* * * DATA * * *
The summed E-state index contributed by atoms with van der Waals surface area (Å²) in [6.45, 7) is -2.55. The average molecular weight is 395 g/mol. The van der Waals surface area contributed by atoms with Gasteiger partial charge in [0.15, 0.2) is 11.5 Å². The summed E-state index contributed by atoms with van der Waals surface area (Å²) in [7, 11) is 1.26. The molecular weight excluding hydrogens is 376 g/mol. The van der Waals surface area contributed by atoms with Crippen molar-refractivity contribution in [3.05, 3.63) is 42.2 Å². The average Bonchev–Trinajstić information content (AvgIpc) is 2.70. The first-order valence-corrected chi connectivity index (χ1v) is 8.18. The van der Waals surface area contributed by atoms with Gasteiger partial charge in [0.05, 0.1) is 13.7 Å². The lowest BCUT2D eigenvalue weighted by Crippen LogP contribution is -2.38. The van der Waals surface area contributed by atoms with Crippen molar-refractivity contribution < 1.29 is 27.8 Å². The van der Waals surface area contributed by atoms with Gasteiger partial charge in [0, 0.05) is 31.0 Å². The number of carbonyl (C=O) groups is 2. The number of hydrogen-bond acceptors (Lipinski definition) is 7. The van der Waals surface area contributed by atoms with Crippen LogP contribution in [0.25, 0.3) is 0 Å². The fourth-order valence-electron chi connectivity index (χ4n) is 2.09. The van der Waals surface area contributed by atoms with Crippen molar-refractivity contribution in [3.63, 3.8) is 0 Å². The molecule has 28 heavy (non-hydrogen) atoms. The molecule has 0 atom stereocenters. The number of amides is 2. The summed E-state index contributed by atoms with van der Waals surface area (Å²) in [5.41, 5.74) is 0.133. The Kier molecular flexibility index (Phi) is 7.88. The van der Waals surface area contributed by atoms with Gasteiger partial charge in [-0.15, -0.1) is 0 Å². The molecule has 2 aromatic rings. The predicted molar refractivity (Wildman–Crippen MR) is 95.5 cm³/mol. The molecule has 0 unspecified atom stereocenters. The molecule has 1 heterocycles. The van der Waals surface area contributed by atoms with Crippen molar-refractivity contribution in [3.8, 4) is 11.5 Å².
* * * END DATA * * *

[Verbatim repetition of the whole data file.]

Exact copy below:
The summed E-state index contributed by atoms with van der Waals surface area (Å²) in [6.45, 7) is -2.55. The average molecular weight is 395 g/mol. The van der Waals surface area contributed by atoms with Gasteiger partial charge in [0.15, 0.2) is 11.5 Å². The summed E-state index contributed by atoms with van der Waals surface area (Å²) in [7, 11) is 1.26. The molecular weight excluding hydrogens is 376 g/mol. The van der Waals surface area contributed by atoms with Crippen molar-refractivity contribution in [3.05, 3.63) is 42.2 Å². The average Bonchev–Trinajstić information content (AvgIpc) is 2.70. The first-order valence-corrected chi connectivity index (χ1v) is 8.18. The van der Waals surface area contributed by atoms with Gasteiger partial charge in [0.05, 0.1) is 13.7 Å². The lowest BCUT2D eigenvalue weighted by Crippen LogP contribution is -2.38. The van der Waals surface area contributed by atoms with Crippen molar-refractivity contribution < 1.29 is 27.8 Å². The van der Waals surface area contributed by atoms with Gasteiger partial charge in [0, 0.05) is 31.0 Å². The number of carbonyl (C=O) groups is 2. The number of hydrogen-bond acceptors (Lipinski definition) is 7. The van der Waals surface area contributed by atoms with Crippen LogP contribution in [0.25, 0.3) is 0 Å². The fourth-order valence-electron chi connectivity index (χ4n) is 2.09. The van der Waals surface area contributed by atoms with Crippen molar-refractivity contribution in [3.63, 3.8) is 0 Å². The molecule has 28 heavy (non-hydrogen) atoms. The molecule has 0 atom stereocenters. The number of amides is 2. The summed E-state index contributed by atoms with van der Waals surface area (Å²) in [5.41, 5.74) is 0.133. The Kier molecular flexibility index (Phi) is 7.88. The van der Waals surface area contributed by atoms with Gasteiger partial charge in [-0.15, -0.1) is 0 Å². The molecule has 2 aromatic rings. The predicted molar refractivity (Wildman–Crippen MR) is 95.5 cm³/mol. The molecule has 0 unspecified atom stereocenters. The molecule has 1 heterocycles. The van der Waals surface area contributed by atoms with Crippen molar-refractivity contribution in [3.8, 4) is 11.5 Å².